In Florence we had stayed one night in a very similar kind of hotel, Relais il Campanile al Duomo, also very comfortable, friendly and conveniently located. February room price Euros 49. Highly recommended.

Recommendation 3: how long, what concept of staying in Soriano

Well, not so much a recommendation but thoughts to enable others to make judgements for their own travels.

We chose to base ourselves in Soriano and take trips away from there. There is a lot of life within reach in car, train or bus day trips. We did not use the car every day, we did not leave Soriano every day. Our choice was to be living in a pleasant and interesting place, with good food etc.

If you were just staying in Soriano for a few days, going separately to Rome, etc, then no need for a car in Soriano.

Recommendation 2: car or no car?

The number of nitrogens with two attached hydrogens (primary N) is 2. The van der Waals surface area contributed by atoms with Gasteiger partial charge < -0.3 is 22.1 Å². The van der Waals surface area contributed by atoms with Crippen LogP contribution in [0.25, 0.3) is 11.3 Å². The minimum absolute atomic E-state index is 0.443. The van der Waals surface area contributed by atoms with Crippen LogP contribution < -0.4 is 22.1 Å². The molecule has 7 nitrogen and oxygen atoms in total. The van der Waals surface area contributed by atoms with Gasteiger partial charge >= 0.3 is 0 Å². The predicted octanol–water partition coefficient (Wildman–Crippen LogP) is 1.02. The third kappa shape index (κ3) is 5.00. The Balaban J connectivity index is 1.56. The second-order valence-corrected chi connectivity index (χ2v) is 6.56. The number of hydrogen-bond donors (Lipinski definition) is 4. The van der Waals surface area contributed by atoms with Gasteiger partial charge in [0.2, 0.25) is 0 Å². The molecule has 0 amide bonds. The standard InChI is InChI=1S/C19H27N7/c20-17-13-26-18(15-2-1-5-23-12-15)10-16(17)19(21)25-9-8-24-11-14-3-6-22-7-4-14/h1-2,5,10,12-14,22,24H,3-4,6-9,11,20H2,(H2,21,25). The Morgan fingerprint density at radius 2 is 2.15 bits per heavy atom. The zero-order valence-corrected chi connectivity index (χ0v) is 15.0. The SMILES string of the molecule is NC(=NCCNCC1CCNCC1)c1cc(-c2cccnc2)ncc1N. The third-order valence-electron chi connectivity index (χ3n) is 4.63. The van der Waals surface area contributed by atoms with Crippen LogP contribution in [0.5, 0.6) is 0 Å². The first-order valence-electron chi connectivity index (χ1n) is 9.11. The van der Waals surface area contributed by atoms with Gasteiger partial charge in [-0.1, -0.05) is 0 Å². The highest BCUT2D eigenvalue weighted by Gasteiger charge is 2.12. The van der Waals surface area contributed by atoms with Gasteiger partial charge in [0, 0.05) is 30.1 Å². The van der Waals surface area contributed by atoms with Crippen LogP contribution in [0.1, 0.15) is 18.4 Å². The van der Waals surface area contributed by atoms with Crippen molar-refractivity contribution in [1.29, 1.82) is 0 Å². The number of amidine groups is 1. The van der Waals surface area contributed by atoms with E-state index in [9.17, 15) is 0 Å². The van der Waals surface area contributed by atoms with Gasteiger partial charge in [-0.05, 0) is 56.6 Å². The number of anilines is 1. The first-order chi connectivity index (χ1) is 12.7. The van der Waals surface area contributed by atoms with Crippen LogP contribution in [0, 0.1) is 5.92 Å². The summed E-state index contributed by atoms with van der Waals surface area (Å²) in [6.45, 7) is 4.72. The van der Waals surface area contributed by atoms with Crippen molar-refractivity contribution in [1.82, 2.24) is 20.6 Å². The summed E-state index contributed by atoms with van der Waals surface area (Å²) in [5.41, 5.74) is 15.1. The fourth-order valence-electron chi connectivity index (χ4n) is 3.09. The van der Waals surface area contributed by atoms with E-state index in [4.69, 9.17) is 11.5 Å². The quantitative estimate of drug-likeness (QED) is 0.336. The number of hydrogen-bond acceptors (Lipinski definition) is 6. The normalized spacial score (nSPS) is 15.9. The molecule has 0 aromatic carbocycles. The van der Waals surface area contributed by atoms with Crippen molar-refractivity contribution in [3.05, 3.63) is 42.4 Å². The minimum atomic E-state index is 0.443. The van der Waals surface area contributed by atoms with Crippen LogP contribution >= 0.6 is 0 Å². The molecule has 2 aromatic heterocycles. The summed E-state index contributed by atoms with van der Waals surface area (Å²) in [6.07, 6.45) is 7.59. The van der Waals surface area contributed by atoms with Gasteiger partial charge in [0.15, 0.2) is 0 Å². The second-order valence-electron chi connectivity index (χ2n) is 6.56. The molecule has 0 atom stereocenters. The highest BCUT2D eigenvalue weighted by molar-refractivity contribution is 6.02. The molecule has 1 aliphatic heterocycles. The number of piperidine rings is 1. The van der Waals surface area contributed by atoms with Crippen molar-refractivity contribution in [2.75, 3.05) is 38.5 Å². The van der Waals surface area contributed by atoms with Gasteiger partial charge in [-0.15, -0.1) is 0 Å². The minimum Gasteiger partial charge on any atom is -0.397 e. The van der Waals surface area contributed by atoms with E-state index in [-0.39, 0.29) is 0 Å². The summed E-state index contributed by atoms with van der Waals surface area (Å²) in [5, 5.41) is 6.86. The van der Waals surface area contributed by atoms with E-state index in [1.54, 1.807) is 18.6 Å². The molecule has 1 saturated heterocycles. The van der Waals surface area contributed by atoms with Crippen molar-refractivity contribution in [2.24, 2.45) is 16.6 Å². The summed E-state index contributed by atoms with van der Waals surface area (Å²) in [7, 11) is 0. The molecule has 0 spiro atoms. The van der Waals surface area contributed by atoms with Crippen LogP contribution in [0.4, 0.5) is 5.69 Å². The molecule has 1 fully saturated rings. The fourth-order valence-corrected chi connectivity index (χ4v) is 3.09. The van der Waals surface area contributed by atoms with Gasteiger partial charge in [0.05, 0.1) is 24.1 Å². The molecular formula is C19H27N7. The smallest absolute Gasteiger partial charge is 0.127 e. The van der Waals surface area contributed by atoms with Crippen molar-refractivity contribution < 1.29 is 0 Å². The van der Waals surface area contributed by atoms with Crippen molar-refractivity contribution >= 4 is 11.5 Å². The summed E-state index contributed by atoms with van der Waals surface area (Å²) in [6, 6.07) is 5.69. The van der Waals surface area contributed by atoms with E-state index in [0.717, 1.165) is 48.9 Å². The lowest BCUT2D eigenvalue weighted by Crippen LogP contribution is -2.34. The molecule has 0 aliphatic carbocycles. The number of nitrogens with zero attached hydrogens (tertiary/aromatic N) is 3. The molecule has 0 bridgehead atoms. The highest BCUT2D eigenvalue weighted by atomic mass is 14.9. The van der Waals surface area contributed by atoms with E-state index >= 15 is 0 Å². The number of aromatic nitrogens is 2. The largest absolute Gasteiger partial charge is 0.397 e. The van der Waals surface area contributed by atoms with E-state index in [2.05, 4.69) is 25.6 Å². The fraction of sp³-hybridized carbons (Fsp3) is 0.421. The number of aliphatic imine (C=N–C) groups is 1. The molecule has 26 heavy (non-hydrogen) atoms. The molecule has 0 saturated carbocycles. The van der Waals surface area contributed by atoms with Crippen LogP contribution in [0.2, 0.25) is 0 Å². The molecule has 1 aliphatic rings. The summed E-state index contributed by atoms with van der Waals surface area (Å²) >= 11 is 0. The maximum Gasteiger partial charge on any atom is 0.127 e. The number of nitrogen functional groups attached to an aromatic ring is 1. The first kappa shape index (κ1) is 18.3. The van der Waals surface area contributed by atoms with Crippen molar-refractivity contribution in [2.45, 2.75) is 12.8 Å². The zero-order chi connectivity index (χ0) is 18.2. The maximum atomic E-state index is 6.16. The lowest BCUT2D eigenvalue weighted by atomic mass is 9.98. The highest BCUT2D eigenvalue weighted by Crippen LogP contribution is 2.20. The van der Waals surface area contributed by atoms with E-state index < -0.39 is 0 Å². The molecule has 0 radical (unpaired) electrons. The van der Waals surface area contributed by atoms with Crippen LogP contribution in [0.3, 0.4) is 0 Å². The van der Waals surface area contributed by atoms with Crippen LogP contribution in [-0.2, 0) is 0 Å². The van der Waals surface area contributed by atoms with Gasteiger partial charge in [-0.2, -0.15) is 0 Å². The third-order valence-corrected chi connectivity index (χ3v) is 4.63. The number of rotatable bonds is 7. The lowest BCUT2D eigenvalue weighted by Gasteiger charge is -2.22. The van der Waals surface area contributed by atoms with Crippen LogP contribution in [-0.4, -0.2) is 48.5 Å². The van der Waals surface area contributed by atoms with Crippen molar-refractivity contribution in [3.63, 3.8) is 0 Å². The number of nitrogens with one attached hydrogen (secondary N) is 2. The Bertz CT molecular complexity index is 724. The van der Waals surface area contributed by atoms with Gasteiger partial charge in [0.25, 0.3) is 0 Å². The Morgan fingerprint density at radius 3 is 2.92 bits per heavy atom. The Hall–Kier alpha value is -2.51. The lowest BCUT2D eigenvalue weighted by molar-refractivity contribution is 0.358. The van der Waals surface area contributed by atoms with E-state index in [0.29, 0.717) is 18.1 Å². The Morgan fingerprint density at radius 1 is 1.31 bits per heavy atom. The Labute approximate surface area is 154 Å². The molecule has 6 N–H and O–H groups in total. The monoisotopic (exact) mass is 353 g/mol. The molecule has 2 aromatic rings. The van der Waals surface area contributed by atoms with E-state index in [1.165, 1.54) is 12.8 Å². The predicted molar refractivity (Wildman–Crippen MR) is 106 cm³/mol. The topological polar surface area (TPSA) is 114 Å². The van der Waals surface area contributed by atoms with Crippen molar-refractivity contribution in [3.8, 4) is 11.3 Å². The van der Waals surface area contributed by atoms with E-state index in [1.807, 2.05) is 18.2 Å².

"Italian drivers" some people say, suggesting wild driving. In fact, our experience of driving on this occasion in Italy is that it is a comfortable experience and drivers are for the most part very considerate and sensible. They are certainly more aware of traffic around them, more adapting and more patient with issues in narrow streets.

So we were very pleased to have a rental car, meaning that we were able to wander to many places that from the train or bus one might say "hey that looks interesting" but never get there.

We rented a car for the whole period we were in Soriano (24 days), picked it up at the airport and returned it there. This minimised daily costs to less than $Aust900 for the 24 days, with zero excess (from Economy Car Rentals). Excellent - a small Kia diesel that fitted into narrow streets and small parking spaces easily - and fuel costs very modest, less than Euros 100 in total.

Leaving the airport in Rome we headed north for Civitavecchia rather than going via the Rome ring road to the Autostrada del Sole. That is a more scenic route to Soriano, also the roads, on winter weekdays either way, were uncrowded and it was easy to get used to driving on the other side of the road without the heavy and more irritable traffic of the ring road.

Thursday, March 18, 2010

Recommendations for travellers, including us [1]